Woodworker's Journal 101-Projects-for-Woodworkers, страница 25




Woodworker

Eighteenth-Century Water Bench

In the days before indoor plumbing, water benches, like dry sinks, were used for storage of buckets of water drawn from the well. Buckets were kept in the lower cupboard section while the upper drawers and shelf were handy for various small kitchen implements.

More functional than decorative, many water benches were rather crude home-built affairs, but one occasionally sees particularly well-designed and executed examples. These invariably command a high price on the antique market. The bench offered here—a very nice reproduction of a late eighteenth-century piece —is typical of one that might have been made by a rural cabinetmaker for a customer who had the means to "farm out" such work.

Though it is no longer needed for its original function, the water bench fits in well in the modern home. Use it in the dining room, kitchen, or anywhere an attractive storage unit is needed. Most utilitarian furniture was built of pine or poplar, and either painted or left unfinished. The

present-day use of stain is an attempt to enhance the wood and simulate the coloring of old pine that has been exposed to years of sunlight and use.

Select flat, well-seasoned #2, 1" pine for this project. Begin construction with the sides, which are glued up from two or more boards, joined with dowel pins and glue. Locate the dowels so you w ill not be cutting into them when shaping the curves.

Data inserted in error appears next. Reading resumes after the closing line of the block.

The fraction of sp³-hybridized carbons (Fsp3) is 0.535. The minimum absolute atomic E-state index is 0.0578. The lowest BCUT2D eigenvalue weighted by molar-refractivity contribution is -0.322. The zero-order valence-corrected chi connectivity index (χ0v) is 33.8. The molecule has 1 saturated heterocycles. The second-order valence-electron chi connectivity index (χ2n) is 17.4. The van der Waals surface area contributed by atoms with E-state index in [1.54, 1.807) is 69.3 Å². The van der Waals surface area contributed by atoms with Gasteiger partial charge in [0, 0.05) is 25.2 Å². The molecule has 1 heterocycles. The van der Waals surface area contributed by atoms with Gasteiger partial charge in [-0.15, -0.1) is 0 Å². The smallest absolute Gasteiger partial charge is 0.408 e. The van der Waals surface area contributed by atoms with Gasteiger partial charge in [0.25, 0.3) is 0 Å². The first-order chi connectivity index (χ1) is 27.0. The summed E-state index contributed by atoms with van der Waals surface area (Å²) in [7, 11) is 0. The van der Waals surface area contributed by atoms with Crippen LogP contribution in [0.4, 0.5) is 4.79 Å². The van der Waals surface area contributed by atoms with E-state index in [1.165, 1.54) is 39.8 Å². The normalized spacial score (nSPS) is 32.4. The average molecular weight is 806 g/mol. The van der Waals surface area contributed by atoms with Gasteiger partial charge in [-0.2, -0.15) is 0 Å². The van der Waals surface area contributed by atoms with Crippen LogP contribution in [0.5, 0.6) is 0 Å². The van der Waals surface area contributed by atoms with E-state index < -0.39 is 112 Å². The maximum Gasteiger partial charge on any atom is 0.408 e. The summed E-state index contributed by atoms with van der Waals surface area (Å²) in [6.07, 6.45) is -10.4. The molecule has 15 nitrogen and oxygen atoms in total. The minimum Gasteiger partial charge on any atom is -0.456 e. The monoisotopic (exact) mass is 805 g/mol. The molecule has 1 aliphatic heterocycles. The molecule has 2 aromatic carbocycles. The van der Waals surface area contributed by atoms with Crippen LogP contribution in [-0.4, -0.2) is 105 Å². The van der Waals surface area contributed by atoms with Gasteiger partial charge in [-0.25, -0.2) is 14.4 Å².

Run two dadoes across the inside face of each side, one for the bottom and one for the counter-top. Next, lay out and cut the stopped rabbets along the back edges of each side. Note that the upper rabbet, which holds the shaped upper back board, is 1W long and ends at the lower drawer frame.

Cut rabbets to hold the lower back flush with the back edges of the bench sides; then run a % x stopped rabbet up from the bottom of the rear foot to meet the lower back rabbet. A router will make an easy job of cutting these rabbets. If you lack power equipment, cut the wide rabbets by hand, and nail and glue a % x %" strip of quarter-round molding along the inner faces of the sides and set back from the edge. This strip provides a fastening surface for the recessed plywood panel. Next, run the short dadoes to hold the drawer support and top shelf.

It will be necessary to edge join boards to make the bottom and countertop. Note that the countertop is notched around the sides and the exposed edges are well shaped. A plate groove was cut on the original, and you may wish to duplicate this feature or add a small half-round molding for standing plates. The counter butts against the lower back, which is nailed to it. The bottom is given a Y* x '4" rabbet to hold the plywood back panel.

Cut the upper and lower back boards, drawer support, dividers, shelf and back panel and assemble the bench with finishing nails and glue. As you proceed check the assembly constantly with a framing square, and nail diagonal braces across the back if necessary to maintain squareness. Cut the parts for the front-door-frame as

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